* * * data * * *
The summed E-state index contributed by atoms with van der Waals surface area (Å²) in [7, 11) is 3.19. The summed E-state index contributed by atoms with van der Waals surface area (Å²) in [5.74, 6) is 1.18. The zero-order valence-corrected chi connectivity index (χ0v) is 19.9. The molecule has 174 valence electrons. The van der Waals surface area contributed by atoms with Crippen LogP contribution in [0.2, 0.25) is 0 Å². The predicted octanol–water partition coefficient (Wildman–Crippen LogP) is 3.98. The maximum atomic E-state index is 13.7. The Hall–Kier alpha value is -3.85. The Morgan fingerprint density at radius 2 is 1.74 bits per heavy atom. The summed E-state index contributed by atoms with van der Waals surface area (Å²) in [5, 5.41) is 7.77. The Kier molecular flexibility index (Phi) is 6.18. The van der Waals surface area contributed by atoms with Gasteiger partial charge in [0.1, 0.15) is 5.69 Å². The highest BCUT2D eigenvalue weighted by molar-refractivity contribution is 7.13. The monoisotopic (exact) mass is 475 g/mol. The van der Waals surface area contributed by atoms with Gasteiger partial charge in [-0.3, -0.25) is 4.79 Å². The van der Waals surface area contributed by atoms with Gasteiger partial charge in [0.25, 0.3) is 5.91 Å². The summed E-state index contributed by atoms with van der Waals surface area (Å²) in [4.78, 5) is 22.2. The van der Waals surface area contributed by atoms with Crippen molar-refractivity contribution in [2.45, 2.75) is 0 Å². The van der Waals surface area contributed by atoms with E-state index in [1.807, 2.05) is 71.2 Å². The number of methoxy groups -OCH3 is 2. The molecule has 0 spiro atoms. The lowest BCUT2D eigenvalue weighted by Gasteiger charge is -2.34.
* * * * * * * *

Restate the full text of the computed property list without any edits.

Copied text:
The summed E-state index contributed by atoms with van der Waals surface area (Å²) in [7, 11) is 3.19. The summed E-state index contributed by atoms with van der Waals surface area (Å²) in [5.74, 6) is 1.18. The zero-order valence-corrected chi connectivity index (χ0v) is 19.9. The molecule has 174 valence electrons. The van der Waals surface area contributed by atoms with Crippen LogP contribution in [0.2, 0.25) is 0 Å². The predicted octanol–water partition coefficient (Wildman–Crippen LogP) is 3.98. The maximum atomic E-state index is 13.7. The Hall–Kier alpha value is -3.85. The Morgan fingerprint density at radius 2 is 1.74 bits per heavy atom. The summed E-state index contributed by atoms with van der Waals surface area (Å²) in [5, 5.41) is 7.77. The Kier molecular flexibility index (Phi) is 6.18. The van der Waals surface area contributed by atoms with Gasteiger partial charge in [0.1, 0.15) is 5.69 Å². The highest BCUT2D eigenvalue weighted by molar-refractivity contribution is 7.13. The monoisotopic (exact) mass is 475 g/mol. The van der Waals surface area contributed by atoms with Gasteiger partial charge in [-0.3, -0.25) is 4.79 Å². The van der Waals surface area contributed by atoms with Gasteiger partial charge in [0.25, 0.3) is 5.91 Å². The summed E-state index contributed by atoms with van der Waals surface area (Å²) in [4.78, 5) is 22.2. The van der Waals surface area contributed by atoms with Crippen molar-refractivity contribution in [2.45, 2.75) is 0 Å². The van der Waals surface area contributed by atoms with E-state index in [1.807, 2.05) is 71.2 Å². The number of methoxy groups -OCH3 is 2. The molecule has 0 spiro atoms. The lowest BCUT2D eigenvalue weighted by Gasteiger charge is -2.34.